Blowing air into the tank filler tube, no more than 10-15 PSI, short squirts with the air nozzle, pressurizes the tank alittle and forces fuel out the tank through the fuel line and to the pump inlet, if the inlet hose is disconnected at the pump. If there is a good flow, all is well from the inlet hose back to the tank.

Does the inlet hose at the tank have a kink in it?
 

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Discussion Starter #11
Ok, ran the test as described. Steady 15" Hg. Only let it run about 45 seconds, wasn't sure if the pump diaphram would get damaged if being run dry for too long. Forced air into the tank and had a steady stream of fuel coming out of the supply line. What next?!?!?!?
 

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Did you clean out the tank when you had it apart? Those socks plug pretty easy. Also, did you dump the old gas and start with fresh?
 

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Good vacuum and no restrictions in the line. Now hook up the inlet hose to the pump and outlet line/hose to a qt jar or gas can and pump should fill qt jar in approx 15 seconds. Try it with tank filler cap on & off.

What happens to the see-through filter if you pressurize the fuel tank while running?
Does the engine die or keep running?
 

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Discussion Starter #15
Good vacuum and no restrictions in the line. Now hook up the inlet hose to the pump and outlet line/hose to a qt jar or gas can and pump should fill qt jar in approx 15 seconds. Try it with tank filler cap on & off.

What happens to the see-through filter if you pressurize the fuel tank while running?
Does the engine die or keep running?
Thanks Everett, I'll run these tests today after I get done with my honeydos!
 

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Discussion Starter #16
Ran the volume test with the pump. Somewhere in the 15-20 second range (lost track of time) the quart bottle was full of fuel. But I think the problem is with the carb. I tried to run the second part of the test;pressurizing the tank while running and watching the volume in the filter, but it would not stay running on it's own, wouldn't even idle, I had to nurse the throttle by hand. I had to continually actuate the throttle to keep it going, if I steadily increased the throttle then it wanted to die, if I let the throttle return to the idle position it would die. So, is it a an accelerator pump problem and if so, would that affect the volume of fuel the carb would allow the pump to provide or am I dealing with two seperate problems?!?!?!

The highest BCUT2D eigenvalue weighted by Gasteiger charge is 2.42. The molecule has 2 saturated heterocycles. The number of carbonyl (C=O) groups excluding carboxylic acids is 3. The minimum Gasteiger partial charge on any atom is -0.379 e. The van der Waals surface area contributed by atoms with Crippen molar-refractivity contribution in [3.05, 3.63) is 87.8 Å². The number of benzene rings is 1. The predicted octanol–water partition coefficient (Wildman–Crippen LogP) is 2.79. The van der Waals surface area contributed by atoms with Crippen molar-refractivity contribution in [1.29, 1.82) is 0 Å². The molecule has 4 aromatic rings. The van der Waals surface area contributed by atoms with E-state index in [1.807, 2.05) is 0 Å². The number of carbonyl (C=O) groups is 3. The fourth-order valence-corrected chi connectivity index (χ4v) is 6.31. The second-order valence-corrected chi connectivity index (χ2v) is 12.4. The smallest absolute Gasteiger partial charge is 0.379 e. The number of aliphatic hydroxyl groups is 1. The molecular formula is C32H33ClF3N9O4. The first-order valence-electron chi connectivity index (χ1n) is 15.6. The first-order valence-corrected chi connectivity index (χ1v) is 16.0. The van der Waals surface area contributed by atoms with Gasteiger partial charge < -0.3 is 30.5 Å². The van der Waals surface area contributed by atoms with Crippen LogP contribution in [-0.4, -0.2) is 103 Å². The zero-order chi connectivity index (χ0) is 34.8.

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If you had to constantly move the throttle to keep it running, then I would think the accel pump is working, you should see the squirter squiting every time the throttle opened.

If the engine cannot run on its own, whether at a fast rpm or idle, then I would think the carb needs alittle cleaning, it may be gummed up in its small passages.

Since the jar has gotten filled by the pump, it pretty much rules out the supply system all the way up to the carb fitting.
 

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Discussion Starter #18
That symptom just showed up today. In fact before I tried the 1 quart volume test, I first wanted to fire it up and make sure the carb was full of fuel. Actuated the throttle, squirters squirted and reached in to turn the key, it fired right up and ran on it's own like it had been. Then I put the fuel line back on the carb to try the second test when it started acting up. I will take it apart, clean it up and order a rebuild kit tomorrow. So, if the carb is not functioning properly it can cause the fuel pressure/volume problem that I have been experiencing?
 

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Fuel line disconnected, it runs good?
Fuel line connected, it acts up?
If the needle is stuck to the seat, as in being gummed/varnished into one piece, the pump will not fill the bowls. Are the floats set correctly? Top of the float should be parallel to the top of the bowl when the bowl assembly is turned upside down, maybe alittle more distance between the top of the bowl and the float, i.e., lower fuel level.
 

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Discussion Starter #20
Yes, Floats are set correctly. If I remove the plugs from the sides of the bowls and gently rock the car side to side the fuel just barely spills out of the holes. I went back and ran the car again with and without the fuel line hooked up. Believe it or not the thing ran fine either way both idling and accelerating. So I let her run for a few minutes and it's holding pressure at 5.0 psi and the filter is staying full and then.......she starts losing pressure. I shut her off at about 3.5 psi, the filter is still full, still idling and accelerating fine. I think I'm gonna name her Christine!!!